b. “Explicitness” does not have the same connotation. Indeed, it might even lend itself to the opposite kind of connotation in ways that could be well received by the most post-positivistic scholars. An argument that is explicit does not claim to achieve a limpid neutrality; it claims to have made efforts to lay out its choices, revealing its judgments and values and agenda as much as it can. While scholars who seek transparency seem to be declaring a search for claims beyond subjectivity, scholars who seek explicitness seem to be recognizing their subjectivity and declaring the intent to bare it to others as much as possible in the interest of dialogue.
c. The gains that this relabeling holds for making more post-positivist scholars comfortable with the initiative’s goals don’t seem to me to have any costs for more positivistic scholars. The more positivist the position we take, the more explicitness and transparency converge to mean the same thing. “Date Access and Research Explicitness” is a little clunkier as a label, but DART isn’t exactly about elegance.
2. Transparency is not obviously a goal with diminishing returns, but explicitness is.
a. At least in any common-language use of the word, it seems like more transparency would always be good: the more visible, accessible, and lucid our scholarly processes, the better. Of course we can raise arguments that pursuing this good creates trade-offs in a variety of ways—much of the DART discussion is about such trade-offs—but arguments about trade-offs still do not challenge the notion that more transparency itself is always positive.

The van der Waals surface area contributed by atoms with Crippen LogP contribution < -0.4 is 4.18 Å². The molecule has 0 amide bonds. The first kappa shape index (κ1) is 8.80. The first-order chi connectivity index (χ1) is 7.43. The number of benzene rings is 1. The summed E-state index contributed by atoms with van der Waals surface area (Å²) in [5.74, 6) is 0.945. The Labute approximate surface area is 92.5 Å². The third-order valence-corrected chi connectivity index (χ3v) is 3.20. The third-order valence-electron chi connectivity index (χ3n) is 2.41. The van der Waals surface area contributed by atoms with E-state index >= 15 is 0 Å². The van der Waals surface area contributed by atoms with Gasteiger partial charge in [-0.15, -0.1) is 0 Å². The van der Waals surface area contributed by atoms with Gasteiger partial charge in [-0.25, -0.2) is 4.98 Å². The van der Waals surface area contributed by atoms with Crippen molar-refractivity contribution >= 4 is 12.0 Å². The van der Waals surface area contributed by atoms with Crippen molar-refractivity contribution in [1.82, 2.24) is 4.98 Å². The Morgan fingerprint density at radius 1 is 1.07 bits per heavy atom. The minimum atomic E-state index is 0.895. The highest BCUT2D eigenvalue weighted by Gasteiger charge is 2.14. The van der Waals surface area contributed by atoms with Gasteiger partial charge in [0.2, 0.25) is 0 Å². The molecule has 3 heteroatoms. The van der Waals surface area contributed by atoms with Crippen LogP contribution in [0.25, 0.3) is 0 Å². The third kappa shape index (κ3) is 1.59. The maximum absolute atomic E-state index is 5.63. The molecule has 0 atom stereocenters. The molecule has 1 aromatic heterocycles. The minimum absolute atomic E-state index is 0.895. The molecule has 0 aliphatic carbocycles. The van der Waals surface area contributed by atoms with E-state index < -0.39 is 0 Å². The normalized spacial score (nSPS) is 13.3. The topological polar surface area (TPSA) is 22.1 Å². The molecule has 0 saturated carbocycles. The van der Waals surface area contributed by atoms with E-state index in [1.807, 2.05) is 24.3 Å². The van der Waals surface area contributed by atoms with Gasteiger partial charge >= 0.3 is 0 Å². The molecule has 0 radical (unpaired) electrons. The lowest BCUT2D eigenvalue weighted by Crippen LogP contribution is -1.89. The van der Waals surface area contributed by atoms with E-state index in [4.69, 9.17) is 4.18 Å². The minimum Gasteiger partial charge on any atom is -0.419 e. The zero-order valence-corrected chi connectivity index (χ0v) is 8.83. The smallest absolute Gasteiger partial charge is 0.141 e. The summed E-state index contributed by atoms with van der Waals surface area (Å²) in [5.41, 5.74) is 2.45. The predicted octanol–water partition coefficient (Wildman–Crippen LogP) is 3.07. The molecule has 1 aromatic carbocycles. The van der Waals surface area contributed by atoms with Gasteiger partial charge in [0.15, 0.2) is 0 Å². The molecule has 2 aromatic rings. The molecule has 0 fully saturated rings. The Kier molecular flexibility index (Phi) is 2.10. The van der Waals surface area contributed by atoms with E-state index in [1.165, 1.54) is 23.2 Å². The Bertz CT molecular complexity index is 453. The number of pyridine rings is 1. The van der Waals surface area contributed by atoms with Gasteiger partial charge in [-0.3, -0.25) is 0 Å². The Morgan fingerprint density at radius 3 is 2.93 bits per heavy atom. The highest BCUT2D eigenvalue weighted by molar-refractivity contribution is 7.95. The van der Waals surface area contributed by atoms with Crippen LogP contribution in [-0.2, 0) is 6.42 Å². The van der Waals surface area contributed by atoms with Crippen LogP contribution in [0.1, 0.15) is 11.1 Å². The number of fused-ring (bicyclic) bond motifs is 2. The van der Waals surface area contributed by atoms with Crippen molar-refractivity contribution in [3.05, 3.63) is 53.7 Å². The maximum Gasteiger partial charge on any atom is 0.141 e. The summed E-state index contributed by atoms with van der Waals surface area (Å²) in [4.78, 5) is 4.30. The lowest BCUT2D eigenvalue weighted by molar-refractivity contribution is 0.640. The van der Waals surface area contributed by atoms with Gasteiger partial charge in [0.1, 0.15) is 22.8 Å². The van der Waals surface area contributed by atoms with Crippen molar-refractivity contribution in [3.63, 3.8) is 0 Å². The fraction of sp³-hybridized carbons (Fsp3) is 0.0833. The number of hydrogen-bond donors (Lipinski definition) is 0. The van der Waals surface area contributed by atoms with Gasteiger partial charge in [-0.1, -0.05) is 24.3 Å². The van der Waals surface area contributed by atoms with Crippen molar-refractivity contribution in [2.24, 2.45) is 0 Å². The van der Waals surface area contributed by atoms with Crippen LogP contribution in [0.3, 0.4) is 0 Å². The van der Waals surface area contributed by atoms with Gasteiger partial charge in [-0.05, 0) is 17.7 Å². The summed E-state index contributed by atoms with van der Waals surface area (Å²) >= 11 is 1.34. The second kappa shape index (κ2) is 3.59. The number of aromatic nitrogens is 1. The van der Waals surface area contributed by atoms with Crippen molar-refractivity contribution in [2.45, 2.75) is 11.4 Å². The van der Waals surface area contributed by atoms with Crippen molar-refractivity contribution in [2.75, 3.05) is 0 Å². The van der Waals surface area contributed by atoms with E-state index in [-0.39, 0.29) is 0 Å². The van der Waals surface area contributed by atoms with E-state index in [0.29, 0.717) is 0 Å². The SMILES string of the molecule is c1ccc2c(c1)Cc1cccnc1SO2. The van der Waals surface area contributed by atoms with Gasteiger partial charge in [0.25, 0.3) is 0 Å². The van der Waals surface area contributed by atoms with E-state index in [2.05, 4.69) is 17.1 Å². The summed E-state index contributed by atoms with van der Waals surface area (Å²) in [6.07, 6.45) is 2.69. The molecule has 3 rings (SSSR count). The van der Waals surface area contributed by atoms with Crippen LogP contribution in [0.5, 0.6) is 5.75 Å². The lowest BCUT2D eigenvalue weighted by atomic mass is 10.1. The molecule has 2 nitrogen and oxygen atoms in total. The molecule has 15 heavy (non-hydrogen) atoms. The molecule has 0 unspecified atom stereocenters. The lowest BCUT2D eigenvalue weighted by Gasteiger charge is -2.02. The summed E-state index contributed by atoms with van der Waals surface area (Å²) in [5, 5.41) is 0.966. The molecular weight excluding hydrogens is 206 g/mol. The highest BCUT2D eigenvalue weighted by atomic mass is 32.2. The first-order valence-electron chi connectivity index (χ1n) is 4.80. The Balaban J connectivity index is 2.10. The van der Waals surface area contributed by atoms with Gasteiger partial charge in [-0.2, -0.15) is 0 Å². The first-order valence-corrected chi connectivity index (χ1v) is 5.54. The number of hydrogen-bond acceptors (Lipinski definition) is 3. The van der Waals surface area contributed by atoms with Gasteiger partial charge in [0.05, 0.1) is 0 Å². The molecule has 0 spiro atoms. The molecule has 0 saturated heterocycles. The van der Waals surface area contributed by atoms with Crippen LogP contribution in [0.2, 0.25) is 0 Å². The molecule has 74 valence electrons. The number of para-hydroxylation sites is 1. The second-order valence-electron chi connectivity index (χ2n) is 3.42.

b. Explicitness, on the other hand, clearly has diminishing returns that eventually turn negative in their own right, irrespective of other trade-offs. At certain points additional explicitness clarifies the commitments and logic and practices of the scholar; in later increments it actually lessens the clarity of the work by burying it in unnecessary process, autistic details, and pointless pedantry.
c. It seems to me clear that the practices being discussed under DART do have diminishing returns that will be negative if pursued too far—at some point actually obfuscating clarity of scholarship and argument in nitpicking process—and thus that an intuitive sense of the plausible benefits from this initiative fits an “explicitness” vocabulary better than one about transparency.
d. I don’t mean to oversell this benefit: it won’t be easy for us to agree where the returns to explicitness turn negative. The same debates over trade-offs with transparency will continue in a shifted vocabulary. But it will be a little clearer.
Shifting to a vocabulary of explicitness won’t be revolutionary—it won’t resolve most of the debates we’re having—but it might at least couch the discussion in terms that a wider range of scholars could accept.
Univ of New Mexico
- Posts: 16
- Joined: Wed Apr 06, 2016 9:20 am
im not optimistic about changing an acronym already associated with sunk costs, but your reasoning is sound.\